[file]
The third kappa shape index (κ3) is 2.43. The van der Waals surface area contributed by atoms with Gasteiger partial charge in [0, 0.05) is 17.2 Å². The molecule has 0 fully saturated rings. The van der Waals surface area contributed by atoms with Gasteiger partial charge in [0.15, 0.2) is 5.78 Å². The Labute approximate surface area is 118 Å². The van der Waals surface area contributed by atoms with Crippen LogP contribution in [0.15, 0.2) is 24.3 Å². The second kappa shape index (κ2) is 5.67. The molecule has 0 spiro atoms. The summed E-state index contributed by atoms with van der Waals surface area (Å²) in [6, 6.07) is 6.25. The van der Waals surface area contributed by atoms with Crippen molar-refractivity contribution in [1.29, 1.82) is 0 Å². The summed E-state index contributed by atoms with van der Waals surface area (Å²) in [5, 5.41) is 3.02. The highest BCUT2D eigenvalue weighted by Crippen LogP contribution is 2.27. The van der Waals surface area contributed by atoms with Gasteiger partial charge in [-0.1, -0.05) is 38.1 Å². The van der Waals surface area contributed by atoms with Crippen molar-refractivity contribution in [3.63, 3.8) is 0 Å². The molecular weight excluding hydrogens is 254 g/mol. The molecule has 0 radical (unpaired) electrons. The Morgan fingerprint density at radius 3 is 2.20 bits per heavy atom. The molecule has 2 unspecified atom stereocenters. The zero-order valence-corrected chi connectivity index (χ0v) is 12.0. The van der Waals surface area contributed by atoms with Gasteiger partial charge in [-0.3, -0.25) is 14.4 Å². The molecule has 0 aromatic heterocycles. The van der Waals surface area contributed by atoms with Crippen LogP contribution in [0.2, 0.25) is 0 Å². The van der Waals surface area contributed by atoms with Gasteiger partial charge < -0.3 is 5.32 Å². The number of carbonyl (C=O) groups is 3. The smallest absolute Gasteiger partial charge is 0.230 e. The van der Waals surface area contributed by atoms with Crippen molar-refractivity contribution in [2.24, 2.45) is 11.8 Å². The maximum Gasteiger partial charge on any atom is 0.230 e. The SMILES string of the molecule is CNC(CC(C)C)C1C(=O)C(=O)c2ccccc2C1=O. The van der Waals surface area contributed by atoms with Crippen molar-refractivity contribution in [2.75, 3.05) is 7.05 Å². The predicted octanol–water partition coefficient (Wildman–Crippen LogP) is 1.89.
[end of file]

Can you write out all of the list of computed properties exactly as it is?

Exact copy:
The third kappa shape index (κ3) is 2.43. The van der Waals surface area contributed by atoms with Gasteiger partial charge in [0, 0.05) is 17.2 Å². The molecule has 0 fully saturated rings. The van der Waals surface area contributed by atoms with Gasteiger partial charge in [0.15, 0.2) is 5.78 Å². The Labute approximate surface area is 118 Å². The van der Waals surface area contributed by atoms with Crippen LogP contribution in [0.15, 0.2) is 24.3 Å². The second kappa shape index (κ2) is 5.67. The molecule has 0 spiro atoms. The summed E-state index contributed by atoms with van der Waals surface area (Å²) in [6, 6.07) is 6.25. The van der Waals surface area contributed by atoms with Crippen molar-refractivity contribution in [1.29, 1.82) is 0 Å². The summed E-state index contributed by atoms with van der Waals surface area (Å²) in [5, 5.41) is 3.02. The highest BCUT2D eigenvalue weighted by Crippen LogP contribution is 2.27. The van der Waals surface area contributed by atoms with Gasteiger partial charge in [-0.1, -0.05) is 38.1 Å². The van der Waals surface area contributed by atoms with Crippen molar-refractivity contribution in [3.63, 3.8) is 0 Å². The molecular weight excluding hydrogens is 254 g/mol. The molecule has 0 radical (unpaired) electrons. The Morgan fingerprint density at radius 3 is 2.20 bits per heavy atom. The molecule has 2 unspecified atom stereocenters. The zero-order valence-corrected chi connectivity index (χ0v) is 12.0. The van der Waals surface area contributed by atoms with Gasteiger partial charge in [-0.3, -0.25) is 14.4 Å². The molecule has 0 aromatic heterocycles. The van der Waals surface area contributed by atoms with Crippen LogP contribution in [0.2, 0.25) is 0 Å². The van der Waals surface area contributed by atoms with Gasteiger partial charge < -0.3 is 5.32 Å². The number of carbonyl (C=O) groups is 3. The smallest absolute Gasteiger partial charge is 0.230 e. The van der Waals surface area contributed by atoms with Crippen molar-refractivity contribution in [2.24, 2.45) is 11.8 Å². The maximum Gasteiger partial charge on any atom is 0.230 e. The SMILES string of the molecule is CNC(CC(C)C)C1C(=O)C(=O)c2ccccc2C1=O. The van der Waals surface area contributed by atoms with Crippen molar-refractivity contribution in [2.75, 3.05) is 7.05 Å². The predicted octanol–water partition coefficient (Wildman–Crippen LogP) is 1.89.